Our home carers have thousands of hours experience working with and supporting people living with Alzheimer's. Below is our short guide giving you a quick overview of Alzheimer's disease. If we can help contact us at 0208 886 0686 or use one of the forms to schedule a callback.

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Alzheimer's disease is a type of dementia. It's the most common dementia and it's estimated that 850,000 people are affected in the UK.

Alzheimer's is a physical disease which affects the brain and so is known as a neurological disease.  When a person has Alzheimer's, proteins build up in the brain and form plaque. These plaques cause a loss in connection between the nerve cells in the brain. This can cause nerve cells to die. 

There are factors that increase the risk of getting Alzheimer's though as yet the exact cause of the disease is unknown. These factors include severe head injuries, family history of Alzheimer's, age and lifestyle. 


Alzheimer's disease usually begins with difficulties with more recent memory such as forgetting recent conversations, events, names and places. 

Alzheimer's is progressive so difficulties will become worse over time which can lead to confusion, getting lost, difficulty with making decisions, problems with movement, self-care, mood speech, language, personality changes and difficulty judging distances. 

These difficulties will become increasingly severe and the person living with Alzheimer's may need more support from families. Some people with Alzheimer's may develop sleeplessness, aggression, hallucinations, seeing and hearing things that are not there and delusions and believing things that aren't true. 

Alzheimer's disease may eventually lead to difficulties with walking, eating and being aware of their surroundings and will need support with their daily lives.


We are a dementia friendly organisation and we deliver the Alzheimer's Society's free 45 minute long Dementia Friends information session. This session takes a very positive view of dealing with dementia. One of it's key 5 messages is that it is possible to live well with dementia. We also strongly align to one of the key elements of the campaign to change the way people talk about dementia and changing from the use of the term 'dementia sufferer' to 'person living with dementia'. We regularly deliver the free Dementia Friends session and can also deliver it 1:1 to family members or to whole family groups.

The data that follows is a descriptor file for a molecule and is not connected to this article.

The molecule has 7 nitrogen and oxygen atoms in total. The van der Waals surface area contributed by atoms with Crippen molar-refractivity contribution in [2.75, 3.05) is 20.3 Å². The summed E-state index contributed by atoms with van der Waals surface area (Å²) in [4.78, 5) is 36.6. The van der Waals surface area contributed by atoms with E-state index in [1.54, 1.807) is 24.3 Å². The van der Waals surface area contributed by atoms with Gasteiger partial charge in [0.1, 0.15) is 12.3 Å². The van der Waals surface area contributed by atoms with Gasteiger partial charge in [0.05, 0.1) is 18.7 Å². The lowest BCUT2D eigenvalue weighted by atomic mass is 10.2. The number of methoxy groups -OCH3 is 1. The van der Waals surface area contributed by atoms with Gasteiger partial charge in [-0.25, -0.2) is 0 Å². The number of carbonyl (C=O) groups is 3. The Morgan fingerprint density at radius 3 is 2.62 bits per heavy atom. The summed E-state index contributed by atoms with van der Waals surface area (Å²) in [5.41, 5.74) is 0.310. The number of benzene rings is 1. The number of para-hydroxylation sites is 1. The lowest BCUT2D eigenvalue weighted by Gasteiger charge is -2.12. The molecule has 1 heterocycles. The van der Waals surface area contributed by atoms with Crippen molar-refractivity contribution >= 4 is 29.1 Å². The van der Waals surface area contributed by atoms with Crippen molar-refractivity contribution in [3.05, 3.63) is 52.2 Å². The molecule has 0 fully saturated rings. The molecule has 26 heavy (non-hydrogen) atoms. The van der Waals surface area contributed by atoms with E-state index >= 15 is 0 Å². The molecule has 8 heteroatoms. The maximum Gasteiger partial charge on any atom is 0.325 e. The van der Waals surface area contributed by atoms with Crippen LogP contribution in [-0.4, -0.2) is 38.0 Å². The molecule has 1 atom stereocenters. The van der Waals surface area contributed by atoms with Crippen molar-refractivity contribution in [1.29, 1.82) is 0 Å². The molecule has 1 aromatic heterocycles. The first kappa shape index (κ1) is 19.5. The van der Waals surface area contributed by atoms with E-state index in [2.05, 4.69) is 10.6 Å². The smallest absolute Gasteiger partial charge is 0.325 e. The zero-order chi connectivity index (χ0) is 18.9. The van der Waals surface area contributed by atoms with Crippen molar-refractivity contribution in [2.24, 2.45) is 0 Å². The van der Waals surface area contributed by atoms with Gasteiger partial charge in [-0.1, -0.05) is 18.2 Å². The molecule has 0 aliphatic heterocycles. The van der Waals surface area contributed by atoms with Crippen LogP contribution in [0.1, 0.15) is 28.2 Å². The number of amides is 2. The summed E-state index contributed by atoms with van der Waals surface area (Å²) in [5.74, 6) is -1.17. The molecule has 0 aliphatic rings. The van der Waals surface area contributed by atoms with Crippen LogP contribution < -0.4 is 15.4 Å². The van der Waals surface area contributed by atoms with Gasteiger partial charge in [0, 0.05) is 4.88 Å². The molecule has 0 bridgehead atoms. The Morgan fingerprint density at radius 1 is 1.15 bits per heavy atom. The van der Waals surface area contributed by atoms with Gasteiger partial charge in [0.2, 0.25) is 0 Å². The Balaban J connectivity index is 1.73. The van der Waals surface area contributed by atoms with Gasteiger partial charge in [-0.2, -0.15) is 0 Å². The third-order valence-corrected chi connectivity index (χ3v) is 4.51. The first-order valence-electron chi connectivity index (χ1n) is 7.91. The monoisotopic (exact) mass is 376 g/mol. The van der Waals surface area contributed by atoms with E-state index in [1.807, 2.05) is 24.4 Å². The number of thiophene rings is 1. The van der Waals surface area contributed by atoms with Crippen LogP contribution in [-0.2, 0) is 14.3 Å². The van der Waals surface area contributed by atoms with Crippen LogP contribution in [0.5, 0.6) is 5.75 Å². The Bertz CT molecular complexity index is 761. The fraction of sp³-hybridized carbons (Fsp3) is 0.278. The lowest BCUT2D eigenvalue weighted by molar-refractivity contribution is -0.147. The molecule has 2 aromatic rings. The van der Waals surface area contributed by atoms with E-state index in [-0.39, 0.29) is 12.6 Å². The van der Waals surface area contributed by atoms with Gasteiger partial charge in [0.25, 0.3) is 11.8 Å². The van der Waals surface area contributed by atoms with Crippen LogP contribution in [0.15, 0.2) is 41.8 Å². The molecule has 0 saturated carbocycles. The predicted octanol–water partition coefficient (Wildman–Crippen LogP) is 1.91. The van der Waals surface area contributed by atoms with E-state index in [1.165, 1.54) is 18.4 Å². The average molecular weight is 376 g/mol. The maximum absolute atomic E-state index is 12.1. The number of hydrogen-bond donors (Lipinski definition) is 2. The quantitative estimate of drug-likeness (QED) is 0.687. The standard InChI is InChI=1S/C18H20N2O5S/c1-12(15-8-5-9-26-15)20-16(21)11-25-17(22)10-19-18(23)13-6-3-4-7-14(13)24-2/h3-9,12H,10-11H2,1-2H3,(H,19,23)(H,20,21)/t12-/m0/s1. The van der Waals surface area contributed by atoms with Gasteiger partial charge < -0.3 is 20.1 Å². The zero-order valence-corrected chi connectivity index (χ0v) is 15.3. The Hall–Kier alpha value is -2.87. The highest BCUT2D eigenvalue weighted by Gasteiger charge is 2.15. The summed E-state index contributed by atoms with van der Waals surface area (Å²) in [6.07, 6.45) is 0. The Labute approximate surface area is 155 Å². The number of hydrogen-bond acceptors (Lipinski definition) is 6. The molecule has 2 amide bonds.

At this time there is currently no cure for Alzheimer's though it is possible to live well with the disease. In the news yesterday (31st January 2018) scientists have developed a blood test that can detect the build-up of toxic proteins linked to Alzheimer's disease. 

There are drugs that can provide some help with memory difficulties and can also help make regular activities such as cooking and shopping easier to manage as well as helping with concentration and motivation. There are other drugs that can help a person living with more severe Alzheimer's disease which can help again with memory, concentration and daily activities and can also ease delusions and challenging behaviours.

The products, support and activities below are from the guide on dementia, this support is also relevant for people living with Alzheimer's disease. 

There are lots of support, activities and therapies that can help a person living with dementia to live well. 

Lots of products exist that can assist in daily life such as anti-spill mugs, user-friendly utensils, talking or written word clocks, pill boxes and user-friendly phones. There are also new technologies incorporating the internet of things which monitor the use and also non-use of doors and electrical appliances.